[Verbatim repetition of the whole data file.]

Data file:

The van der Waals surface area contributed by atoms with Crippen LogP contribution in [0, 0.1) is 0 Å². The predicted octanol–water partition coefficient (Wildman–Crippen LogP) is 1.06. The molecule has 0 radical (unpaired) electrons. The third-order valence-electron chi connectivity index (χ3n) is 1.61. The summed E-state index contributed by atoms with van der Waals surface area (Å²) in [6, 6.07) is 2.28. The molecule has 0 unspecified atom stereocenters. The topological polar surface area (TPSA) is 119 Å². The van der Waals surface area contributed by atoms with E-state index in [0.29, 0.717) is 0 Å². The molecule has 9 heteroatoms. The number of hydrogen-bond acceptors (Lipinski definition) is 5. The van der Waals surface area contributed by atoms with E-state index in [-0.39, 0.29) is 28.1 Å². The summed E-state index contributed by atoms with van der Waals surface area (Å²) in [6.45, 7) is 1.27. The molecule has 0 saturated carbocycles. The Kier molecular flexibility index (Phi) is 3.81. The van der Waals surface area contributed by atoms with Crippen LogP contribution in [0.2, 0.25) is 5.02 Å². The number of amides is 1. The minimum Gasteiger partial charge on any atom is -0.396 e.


The van der Waals surface area contributed by atoms with Crippen LogP contribution in [0, 0.1) is 0 Å². The predicted octanol–water partition coefficient (Wildman–Crippen LogP) is 1.06. The molecule has 0 radical (unpaired) electrons. The third-order valence-electron chi connectivity index (χ3n) is 1.61. The summed E-state index contributed by atoms with van der Waals surface area (Å²) in [6, 6.07) is 2.28. The molecule has 0 unspecified atom stereocenters. The topological polar surface area (TPSA) is 119 Å². The van der Waals surface area contributed by atoms with E-state index in [0.29, 0.717) is 0 Å². The molecule has 9 heteroatoms. The number of hydrogen-bond acceptors (Lipinski definition) is 5. The van der Waals surface area contributed by atoms with E-state index in [-0.39, 0.29) is 28.1 Å². The summed E-state index contributed by atoms with van der Waals surface area (Å²) in [6.45, 7) is 1.27. The molecule has 0 saturated carbocycles. The Kier molecular flexibility index (Phi) is 3.81. The van der Waals surface area contributed by atoms with Crippen LogP contribution in [0.2, 0.25) is 5.02 Å². The number of amides is 1. The minimum Gasteiger partial charge on any atom is -0.396 e.